This is an old revision of the document!
So far we've made a pretty cool script that takes the reverse complement of a DNA sequence.
Let's build on our previous work to make a full-fledged script.
Now, let's make it executable. That means that we don't have to type “bash” anymore. This will be important when we try to use it as a command.
$ chmod 755 revComp $ ./revComp ACTGTACGGTACAC sequence: ACTGTACGGTACAC complement: TGACATGCCATGTG reverse: CACATGGCATGTCA reverse complement: GTGTACCGTACAGT sequence length: 14
We removed the “bash” but replaced it with dot slash “./” which might seem like the same amount of work.
Currently, our script only works in the directory ~/Bash_Scripts.
$ cd $ bash revComp TAG bash: revComp: No such file or directory
When you log on, you start in your home directory. So you'll get the same result as above.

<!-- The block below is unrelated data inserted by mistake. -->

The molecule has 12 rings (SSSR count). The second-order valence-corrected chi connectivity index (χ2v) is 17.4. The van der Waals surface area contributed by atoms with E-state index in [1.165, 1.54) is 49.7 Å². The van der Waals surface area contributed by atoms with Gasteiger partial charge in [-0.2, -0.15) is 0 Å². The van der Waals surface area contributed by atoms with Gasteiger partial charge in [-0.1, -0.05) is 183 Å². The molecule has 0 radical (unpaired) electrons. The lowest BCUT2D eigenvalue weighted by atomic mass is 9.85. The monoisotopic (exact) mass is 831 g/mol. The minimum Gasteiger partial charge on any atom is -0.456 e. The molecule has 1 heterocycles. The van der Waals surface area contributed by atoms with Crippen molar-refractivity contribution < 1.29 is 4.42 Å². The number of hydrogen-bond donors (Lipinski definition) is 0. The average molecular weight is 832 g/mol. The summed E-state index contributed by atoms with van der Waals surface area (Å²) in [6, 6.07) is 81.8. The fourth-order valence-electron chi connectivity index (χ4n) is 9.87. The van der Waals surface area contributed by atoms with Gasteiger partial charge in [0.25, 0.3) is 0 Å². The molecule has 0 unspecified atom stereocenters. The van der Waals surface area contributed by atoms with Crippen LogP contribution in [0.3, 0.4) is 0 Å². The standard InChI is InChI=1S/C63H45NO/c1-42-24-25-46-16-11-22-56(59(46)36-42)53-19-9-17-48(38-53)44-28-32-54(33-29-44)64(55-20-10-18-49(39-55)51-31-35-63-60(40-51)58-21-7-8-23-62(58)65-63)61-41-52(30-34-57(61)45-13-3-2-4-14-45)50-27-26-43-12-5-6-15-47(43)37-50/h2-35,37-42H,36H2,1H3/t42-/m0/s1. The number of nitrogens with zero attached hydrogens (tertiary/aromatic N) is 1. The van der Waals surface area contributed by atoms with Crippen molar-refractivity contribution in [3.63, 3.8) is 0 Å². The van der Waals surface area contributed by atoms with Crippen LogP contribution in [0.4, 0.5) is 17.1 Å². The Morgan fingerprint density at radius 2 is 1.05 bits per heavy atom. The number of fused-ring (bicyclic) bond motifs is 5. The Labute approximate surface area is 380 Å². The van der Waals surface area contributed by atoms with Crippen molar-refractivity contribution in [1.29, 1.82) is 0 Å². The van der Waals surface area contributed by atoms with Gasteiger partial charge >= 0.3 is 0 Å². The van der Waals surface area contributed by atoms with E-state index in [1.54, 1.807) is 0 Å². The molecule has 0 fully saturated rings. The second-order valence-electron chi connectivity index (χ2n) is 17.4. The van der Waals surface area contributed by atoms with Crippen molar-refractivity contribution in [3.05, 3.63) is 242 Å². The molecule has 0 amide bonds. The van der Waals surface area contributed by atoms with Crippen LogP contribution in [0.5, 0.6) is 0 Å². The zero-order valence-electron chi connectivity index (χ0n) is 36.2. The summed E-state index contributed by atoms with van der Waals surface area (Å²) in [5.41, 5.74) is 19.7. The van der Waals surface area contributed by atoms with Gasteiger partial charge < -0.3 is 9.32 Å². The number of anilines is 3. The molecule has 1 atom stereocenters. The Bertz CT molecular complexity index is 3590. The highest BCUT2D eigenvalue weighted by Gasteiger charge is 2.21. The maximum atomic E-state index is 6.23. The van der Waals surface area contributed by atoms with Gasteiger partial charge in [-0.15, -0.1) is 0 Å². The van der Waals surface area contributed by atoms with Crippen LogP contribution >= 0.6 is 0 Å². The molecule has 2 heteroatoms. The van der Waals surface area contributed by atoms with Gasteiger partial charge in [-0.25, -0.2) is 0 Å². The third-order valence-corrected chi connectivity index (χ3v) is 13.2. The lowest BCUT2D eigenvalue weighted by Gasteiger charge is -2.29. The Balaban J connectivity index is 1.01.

So how do you make the script work from anywhere?
We are going to:
1. Go to your home directory.
$ cd $ pwd # should be your home directory
2. Make the new directory for finished scripts. By convention, it is called bin
$ mkdir bin $ ls # should see the new directory bin, plus Bash_Scripts and anything you created before
3. Copy the finished script to the new directory. Use the TAB key to help you not type so much.
$ cp Bash_Scripts/revComp bin/ $ ls bin
Is revComp there?
It's not executable yet. We can easily make it executable with chmod.
$ ls -l hello_world -rw-r--r-- 1 fileowner filegroupname 62 Jul 16 12:32 hello_world $ chmod 755 hello_world $ ls -l hello_world -rwxr-xr-x 1 fileowner filegroupname 62 Jul 16 12:32 hello_world
Notice the x in the 4th, 7th, and 10th positions. This means that the file has execute permissions for the file owner, the file group, and everyone, respectively.
Two common permission settings for scripts are:
To learn more about file permissions and these numbers, see file permissions.